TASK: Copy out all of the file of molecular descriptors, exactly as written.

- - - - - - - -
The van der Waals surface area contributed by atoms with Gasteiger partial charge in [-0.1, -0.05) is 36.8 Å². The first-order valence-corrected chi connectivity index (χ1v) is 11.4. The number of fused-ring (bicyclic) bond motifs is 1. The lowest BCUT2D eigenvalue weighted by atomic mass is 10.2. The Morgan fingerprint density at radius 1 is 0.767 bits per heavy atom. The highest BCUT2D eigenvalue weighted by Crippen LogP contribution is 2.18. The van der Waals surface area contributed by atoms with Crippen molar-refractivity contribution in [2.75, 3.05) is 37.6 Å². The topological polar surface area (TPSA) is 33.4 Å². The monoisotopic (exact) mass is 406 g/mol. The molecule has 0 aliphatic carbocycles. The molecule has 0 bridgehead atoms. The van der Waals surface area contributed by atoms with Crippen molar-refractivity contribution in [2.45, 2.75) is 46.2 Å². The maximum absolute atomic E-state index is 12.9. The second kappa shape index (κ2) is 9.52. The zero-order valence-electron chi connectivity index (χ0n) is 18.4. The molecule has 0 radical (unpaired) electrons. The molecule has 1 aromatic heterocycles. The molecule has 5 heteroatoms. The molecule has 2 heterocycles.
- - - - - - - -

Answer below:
The van der Waals surface area contributed by atoms with Gasteiger partial charge in [-0.1, -0.05) is 36.8 Å². The first-order valence-corrected chi connectivity index (χ1v) is 11.4. The number of fused-ring (bicyclic) bond motifs is 1. The lowest BCUT2D eigenvalue weighted by atomic mass is 10.2. The Morgan fingerprint density at radius 1 is 0.767 bits per heavy atom. The highest BCUT2D eigenvalue weighted by Crippen LogP contribution is 2.18. The van der Waals surface area contributed by atoms with Crippen molar-refractivity contribution in [2.75, 3.05) is 37.6 Å². The topological polar surface area (TPSA) is 33.4 Å². The monoisotopic (exact) mass is 406 g/mol. The molecule has 0 aliphatic carbocycles. The molecule has 0 bridgehead atoms. The van der Waals surface area contributed by atoms with Crippen molar-refractivity contribution in [2.45, 2.75) is 46.2 Å². The maximum absolute atomic E-state index is 12.9. The second kappa shape index (κ2) is 9.52. The zero-order valence-electron chi connectivity index (χ0n) is 18.4. The molecule has 0 radical (unpaired) electrons. The molecule has 1 aromatic heterocycles. The molecule has 5 heteroatoms. The molecule has 2 heterocycles.